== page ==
The Federal Aviation Administration (FAA) has awarded more than 100 million USD to 12 airports in the US to help prevent runway incursions.

A runway incursion refers to any incident involving the incorrect presence of an aircraft, vehicle or person in areas designated for the landing and take-off of aircraft.

To prevent these incidents, funded projects under the Runway Incursion Mitigation Program will include the reconfiguration of confusing taxiways, the installation of new airfield lighting and the construction of new taxiways to provide more flexibility on the airfield.

runway incursions
Granite was previously awarded the contract to reconstruct Taxiway C at Tucson International Airport (TUS)
FAA Associate Administrator Shannetta R. Griffin said:

Some airfields have complex layouts that can create confusion for pilots and other airport users. This funding will reconfigure complex taxiway and runway intersections to help prevent incursions and enhance the safety of the National Airspace System.

Key projects that will benefit from this funding include:

  • Miami International Airport will receive 6 million USD to move taxiway L1 and fix the intersection of taxiways M & Q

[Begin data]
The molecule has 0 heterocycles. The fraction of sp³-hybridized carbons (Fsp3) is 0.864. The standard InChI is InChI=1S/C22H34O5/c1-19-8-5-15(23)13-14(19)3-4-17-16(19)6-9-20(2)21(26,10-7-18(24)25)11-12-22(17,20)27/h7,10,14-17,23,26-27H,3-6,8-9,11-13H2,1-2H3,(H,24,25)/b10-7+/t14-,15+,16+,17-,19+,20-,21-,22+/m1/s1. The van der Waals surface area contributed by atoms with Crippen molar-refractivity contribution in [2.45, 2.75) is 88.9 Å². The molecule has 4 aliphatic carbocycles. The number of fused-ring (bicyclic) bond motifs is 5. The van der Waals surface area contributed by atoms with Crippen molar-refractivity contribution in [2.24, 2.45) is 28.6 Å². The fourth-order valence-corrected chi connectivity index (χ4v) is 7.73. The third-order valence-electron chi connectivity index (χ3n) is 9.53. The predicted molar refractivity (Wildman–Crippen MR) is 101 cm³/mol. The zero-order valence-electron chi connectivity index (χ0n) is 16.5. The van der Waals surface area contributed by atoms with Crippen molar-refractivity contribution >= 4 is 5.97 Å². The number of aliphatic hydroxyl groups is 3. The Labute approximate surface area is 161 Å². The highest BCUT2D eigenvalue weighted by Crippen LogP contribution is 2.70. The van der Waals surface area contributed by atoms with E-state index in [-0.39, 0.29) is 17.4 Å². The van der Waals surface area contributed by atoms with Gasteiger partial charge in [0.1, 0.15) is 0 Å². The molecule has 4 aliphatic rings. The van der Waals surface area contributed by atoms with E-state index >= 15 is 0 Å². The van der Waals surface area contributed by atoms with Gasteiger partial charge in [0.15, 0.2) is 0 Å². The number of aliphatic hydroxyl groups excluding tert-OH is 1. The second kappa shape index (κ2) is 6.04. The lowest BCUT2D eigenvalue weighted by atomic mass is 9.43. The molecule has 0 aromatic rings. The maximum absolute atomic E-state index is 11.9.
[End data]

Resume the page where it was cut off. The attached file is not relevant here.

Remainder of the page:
• Harry Reid International Airport will gain 13.4 million USD to reconfigure four taxiways (U, E, F and H), shift two runways (8L/26R and 1L/19R) and install runway status and guard lights
  • San Diego International Airport will receive 24 million USD to construct a new taxiway A, which will eliminate the need for aircraft to back-taxi on the runway
  • Tucson International Airport will receive a 33.1 million USD grant to construct taxiway C and shift and rebuild runway 11R/29L to be further away from a parallel runway
  • Norman Y. Mineta San Jose International Airport has been granted 10.8 million USD to build a taxiway V, which will provide more direct access to aircraft hangar

The FAA has also recently introduced several runway safety technologies at select US airports to provide pilots and controllers with increased situational awareness.

This includes:

  • Runway status lights to alert pilots that entering a runway is unsafe
  • Airport surface detection equipment, Model X, which uses radar, multilateration and satellite technology to track the surface movements of aircraft and vehicles
  • ASDE-X taxiway arrival prediction, which predicts when a pilot lines up to land on a taxiway and will provide a visual and audible alert to controllers


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